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U.N. refugee chief: Lasting Afghan refugee solution needed



GENEVA, Switzerland (CNN) -- Millions of Afghan refugees are vulnerable to resentment and intolerance in asylum states in the wake of the U.S. attacks, says the head of U.N. relief.

As the largest refugee population in the world -- totaling four million -- continues to grow daily, he warned of a "rising tide of xenophobia and intolerance" against them.

U.N. High Commissioner for Refugees, Ruud Lubbers opened a 57-nation meeting, as he urged donor governments to respond positively to the $268 million Afghan appeal, covering the next six months.

"A war on terrorism should not become a war on Afghans, neither should it become a war on Islam."

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"Refugees and asylum seekers are already the objects of considerable mistrust and hostility in many countries," and Afghans are particularly exposed he noted.

U.N. may struggle to cope

"At this moment, in my opinion, what is the most urgent need is to help people trapped inside Afghanistan," Kenzo Oshima told a news conference in the Pakistan capital.

"What the Pakistan government is interested in is helping people inside Afghanistan, to stem the flow of refugees."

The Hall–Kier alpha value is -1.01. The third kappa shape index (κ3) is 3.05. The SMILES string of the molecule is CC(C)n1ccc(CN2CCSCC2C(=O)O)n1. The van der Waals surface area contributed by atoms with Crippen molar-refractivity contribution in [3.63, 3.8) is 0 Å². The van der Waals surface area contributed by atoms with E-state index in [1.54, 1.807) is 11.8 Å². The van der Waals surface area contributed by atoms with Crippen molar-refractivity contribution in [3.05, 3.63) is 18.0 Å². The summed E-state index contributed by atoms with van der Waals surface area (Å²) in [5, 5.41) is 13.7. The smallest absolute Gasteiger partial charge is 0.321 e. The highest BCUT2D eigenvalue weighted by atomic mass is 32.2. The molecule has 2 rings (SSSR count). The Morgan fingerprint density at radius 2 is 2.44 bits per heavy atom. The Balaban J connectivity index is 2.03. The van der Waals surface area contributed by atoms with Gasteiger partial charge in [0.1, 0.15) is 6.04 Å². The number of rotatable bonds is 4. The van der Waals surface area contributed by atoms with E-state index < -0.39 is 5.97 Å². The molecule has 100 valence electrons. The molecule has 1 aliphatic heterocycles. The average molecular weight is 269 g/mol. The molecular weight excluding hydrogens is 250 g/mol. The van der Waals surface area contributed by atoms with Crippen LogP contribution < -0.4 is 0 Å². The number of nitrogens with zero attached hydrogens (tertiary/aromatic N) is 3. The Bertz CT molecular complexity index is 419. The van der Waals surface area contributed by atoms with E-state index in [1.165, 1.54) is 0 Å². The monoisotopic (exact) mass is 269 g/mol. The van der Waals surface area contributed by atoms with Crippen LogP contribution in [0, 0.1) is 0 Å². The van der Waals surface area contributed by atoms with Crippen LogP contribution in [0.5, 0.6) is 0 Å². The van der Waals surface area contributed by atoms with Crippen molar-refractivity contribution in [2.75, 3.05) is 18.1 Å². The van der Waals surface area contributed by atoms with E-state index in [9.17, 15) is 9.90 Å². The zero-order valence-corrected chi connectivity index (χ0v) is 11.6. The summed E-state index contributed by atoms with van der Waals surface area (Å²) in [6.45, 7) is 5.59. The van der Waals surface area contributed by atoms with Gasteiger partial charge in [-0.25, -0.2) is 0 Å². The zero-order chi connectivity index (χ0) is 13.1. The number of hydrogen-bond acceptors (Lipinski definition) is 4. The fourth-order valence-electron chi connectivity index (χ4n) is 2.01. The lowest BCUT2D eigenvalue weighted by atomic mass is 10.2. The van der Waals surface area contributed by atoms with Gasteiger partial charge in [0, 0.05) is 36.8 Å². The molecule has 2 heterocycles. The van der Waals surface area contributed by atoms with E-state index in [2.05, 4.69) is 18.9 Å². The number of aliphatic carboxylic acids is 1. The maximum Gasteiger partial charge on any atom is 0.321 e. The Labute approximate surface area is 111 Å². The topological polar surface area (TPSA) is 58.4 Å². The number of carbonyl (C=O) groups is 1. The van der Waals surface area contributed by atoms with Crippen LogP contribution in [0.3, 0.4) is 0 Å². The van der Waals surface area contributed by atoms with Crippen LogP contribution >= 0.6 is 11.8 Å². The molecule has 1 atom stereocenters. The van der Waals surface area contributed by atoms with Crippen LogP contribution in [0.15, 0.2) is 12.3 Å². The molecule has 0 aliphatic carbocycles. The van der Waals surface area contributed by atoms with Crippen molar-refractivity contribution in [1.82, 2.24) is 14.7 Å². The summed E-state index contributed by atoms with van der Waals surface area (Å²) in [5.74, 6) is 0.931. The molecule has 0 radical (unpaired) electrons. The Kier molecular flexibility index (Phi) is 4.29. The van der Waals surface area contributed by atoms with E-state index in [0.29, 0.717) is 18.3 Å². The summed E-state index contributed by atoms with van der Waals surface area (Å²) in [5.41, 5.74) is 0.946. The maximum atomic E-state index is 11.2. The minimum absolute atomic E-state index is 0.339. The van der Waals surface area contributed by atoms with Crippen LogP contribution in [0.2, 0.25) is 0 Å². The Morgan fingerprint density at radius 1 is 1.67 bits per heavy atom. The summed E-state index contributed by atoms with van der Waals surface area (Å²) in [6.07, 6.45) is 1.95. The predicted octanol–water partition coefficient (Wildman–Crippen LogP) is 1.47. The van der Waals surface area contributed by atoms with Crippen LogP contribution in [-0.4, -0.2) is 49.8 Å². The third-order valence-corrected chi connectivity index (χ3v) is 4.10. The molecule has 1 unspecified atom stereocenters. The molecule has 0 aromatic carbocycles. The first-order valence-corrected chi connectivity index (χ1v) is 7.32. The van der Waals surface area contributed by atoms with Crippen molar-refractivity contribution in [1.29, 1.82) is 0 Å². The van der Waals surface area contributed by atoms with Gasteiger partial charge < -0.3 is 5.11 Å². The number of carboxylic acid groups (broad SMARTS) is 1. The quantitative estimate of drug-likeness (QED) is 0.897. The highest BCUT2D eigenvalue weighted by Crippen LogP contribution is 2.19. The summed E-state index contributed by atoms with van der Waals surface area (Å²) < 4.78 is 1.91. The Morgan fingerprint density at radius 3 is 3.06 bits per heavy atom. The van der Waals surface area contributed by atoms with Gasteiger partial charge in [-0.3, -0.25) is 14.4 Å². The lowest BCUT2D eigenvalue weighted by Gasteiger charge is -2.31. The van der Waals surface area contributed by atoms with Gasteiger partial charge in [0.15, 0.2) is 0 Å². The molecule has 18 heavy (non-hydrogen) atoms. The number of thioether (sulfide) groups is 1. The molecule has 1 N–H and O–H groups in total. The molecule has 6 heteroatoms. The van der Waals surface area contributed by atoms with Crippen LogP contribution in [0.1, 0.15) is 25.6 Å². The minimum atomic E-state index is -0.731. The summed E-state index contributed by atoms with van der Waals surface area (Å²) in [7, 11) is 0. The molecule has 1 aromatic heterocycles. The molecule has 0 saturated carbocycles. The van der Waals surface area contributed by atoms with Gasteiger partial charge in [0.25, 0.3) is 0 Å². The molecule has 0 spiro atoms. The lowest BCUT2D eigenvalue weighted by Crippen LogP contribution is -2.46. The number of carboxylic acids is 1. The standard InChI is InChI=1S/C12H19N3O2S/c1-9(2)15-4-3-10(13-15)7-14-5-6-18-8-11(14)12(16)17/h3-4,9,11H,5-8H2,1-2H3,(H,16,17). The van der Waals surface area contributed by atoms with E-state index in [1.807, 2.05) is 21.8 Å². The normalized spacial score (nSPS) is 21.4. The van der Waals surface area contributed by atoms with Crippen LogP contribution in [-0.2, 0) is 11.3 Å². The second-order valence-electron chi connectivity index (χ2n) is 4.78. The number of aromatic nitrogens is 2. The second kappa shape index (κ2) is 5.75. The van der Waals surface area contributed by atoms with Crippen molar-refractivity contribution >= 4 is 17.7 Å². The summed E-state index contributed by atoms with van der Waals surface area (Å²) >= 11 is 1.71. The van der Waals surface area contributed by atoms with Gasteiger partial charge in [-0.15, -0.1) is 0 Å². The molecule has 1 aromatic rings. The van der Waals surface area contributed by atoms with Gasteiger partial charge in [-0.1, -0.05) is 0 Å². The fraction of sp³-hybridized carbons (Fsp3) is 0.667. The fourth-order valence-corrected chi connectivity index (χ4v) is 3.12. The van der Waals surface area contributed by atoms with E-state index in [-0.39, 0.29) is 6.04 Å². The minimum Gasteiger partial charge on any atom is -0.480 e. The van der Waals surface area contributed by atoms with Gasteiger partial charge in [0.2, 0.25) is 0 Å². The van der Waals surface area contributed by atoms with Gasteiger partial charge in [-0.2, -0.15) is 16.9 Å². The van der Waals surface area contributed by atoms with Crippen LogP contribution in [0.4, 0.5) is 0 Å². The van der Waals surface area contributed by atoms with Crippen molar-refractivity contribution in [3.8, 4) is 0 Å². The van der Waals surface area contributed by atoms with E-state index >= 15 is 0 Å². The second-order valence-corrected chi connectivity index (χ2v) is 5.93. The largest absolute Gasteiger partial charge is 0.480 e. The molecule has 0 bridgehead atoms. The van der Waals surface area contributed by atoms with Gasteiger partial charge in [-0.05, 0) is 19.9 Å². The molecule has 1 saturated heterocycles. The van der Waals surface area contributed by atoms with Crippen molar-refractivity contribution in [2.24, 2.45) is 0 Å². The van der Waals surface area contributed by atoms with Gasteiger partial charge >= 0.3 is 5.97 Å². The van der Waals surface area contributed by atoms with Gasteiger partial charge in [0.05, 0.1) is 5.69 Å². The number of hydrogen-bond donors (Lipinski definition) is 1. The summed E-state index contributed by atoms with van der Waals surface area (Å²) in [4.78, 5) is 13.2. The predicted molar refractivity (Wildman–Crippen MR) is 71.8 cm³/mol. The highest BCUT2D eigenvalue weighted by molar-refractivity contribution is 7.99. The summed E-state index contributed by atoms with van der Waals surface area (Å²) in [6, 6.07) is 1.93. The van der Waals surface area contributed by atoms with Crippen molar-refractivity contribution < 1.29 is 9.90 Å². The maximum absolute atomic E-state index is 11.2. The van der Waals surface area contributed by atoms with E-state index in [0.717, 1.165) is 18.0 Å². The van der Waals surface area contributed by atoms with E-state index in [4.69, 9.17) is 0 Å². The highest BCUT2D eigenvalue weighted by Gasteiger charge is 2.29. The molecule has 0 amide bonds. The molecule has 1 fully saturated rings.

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Oshima is on a two-day visit to Pakistan with two goals -- to persuade Islamabad to open its borders to Afghan refugees and also to convince the ruling Taliban to improve conditions for aid workers, so they can operate inside Afghanistan.

So far he has been unsuccessful with both aims.

The world body said if it was unable to get relief supplies into the country and if neighboring nations do not open their borders to refugees, then it would struggle to cope.

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"We are preparing for a massive relief operation," Lubbers said of UNHCR's contingency plans for a "worst-case scenario" of up to 1.5 million new Afghan refugees fleeing into neighboring countries.

The U.N. commissioner said the terror attacks and the unfolding humanitarian crisis in Afghanistan and surrounding countries were a "sobering reminder that emergencies are hard to predict."

While funding shortfalls have forced UNHCR to undergo substantial budget and staff reductions this year, the agency still needs to be ready to respond to new crises, he said.

Water and hospitality an issue

As aid trickled into Kabul and two emergency airlift flights arrived in Iran and Pakistan, the United Nations relief body said water and hospitality fatigue will be crucial in the coming months.

"What we don't have is water, a factor that will make or break a crisis situation," says Peter Kessler spokesman for the UNHCR.

"A new wave of millions of Afghans will overwhelm hospitality, (we must) insure that we have local and federal governments on board."

With winter arriving in mid-November the window for getting aid to people within Afghanistan and to border areas is fast closing.

Most of the Afghan refugees fled a grinding drought and civil war that has devastated this Central Asian country.

Refugee officials fear another flood of refugees if the U.S. attack the ruling Taliban for harboring Osama bin Laden, prime suspect for the September 11 attacks on New York and Washington.



 
 
 
 



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